My day started with a 4:30am wake-up call in Charlotte, NC. I took an early-morning flight home to Rochester, where I was greeted by stiff winds and temperatures in the lower 40s. I went straight to the office and worked most of the afternoon (no time for lunch), then headed for home with six miles on the training plan – only to find this scene awaiting me.
As tempting as it was to curl up in front of the fire, I changed into my running clothes, headed out the door and got six miles in. I was at the stage of the plan where I was no longer just running. This was clearly Training.
The overall time commitment
As training mileage increases (in my case from 15 miles/week to close to 40 miles/week), the time devoted to pounding the pavement increases. I had expected that the training programs would be difficult physically, but I wasn’t fully prepared for the amount of time I would need to devote to running, especially in the last 2-3 months before a marathon. It precludes most other hobbies (and in some cases, sleep).
Most training plans require an increasing number of miles over the last 8-12 weeks until the race. To skip a scheduled run in favor of sitting in front of the fire would bring instant gratification but would put me off schedule and potentially derail the training plan.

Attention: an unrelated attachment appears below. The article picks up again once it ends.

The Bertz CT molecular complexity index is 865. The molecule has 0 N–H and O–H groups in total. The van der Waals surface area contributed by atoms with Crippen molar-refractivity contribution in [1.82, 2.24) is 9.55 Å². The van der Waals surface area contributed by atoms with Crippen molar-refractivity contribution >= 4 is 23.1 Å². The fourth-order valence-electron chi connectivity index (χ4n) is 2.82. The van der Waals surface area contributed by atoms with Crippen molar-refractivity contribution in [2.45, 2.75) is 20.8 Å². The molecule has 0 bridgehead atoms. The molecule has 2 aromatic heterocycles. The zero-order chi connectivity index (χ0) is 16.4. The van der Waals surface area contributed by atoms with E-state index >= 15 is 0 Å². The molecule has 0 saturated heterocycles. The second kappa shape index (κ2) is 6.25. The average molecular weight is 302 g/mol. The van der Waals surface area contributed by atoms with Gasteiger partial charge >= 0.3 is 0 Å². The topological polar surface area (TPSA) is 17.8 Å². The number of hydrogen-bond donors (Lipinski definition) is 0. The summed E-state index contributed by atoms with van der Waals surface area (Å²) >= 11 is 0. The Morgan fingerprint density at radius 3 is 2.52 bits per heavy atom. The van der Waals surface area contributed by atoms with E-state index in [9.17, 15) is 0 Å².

I’m not really a big fan of running. As I embark on the long runs in a marathon training plan (16 miles… 18 miles… 20 miles…) I find myself increasingly bored. I typically listen to podcasts and I’ve tried audiobooks, but after about 90 minutes I start counting down the time until I finish (although I did find this neat secret message painted by a utility crew in our neighborhood to help encourage me).
Fear of injury
My number one goal since starting running, my prime directive, has been to avoid injury. I’ve had a couple of issues pop up (IT Band pain and plantar fasciitis) caused by either running too fast or too far. Each put me on the sideline for a week or two. I can’t afford that to happen toward the end of a training plan, so I often focus during a training run on sticking to the plan and avoiding the temptation to do more than the plan calls for.
I know that if I follow the Training Plan, I’ll be successful in completing whatever race is ahead. But toward the end of a training plan, I usually look forward to being done with Training and going back to just Running for fitness and fun.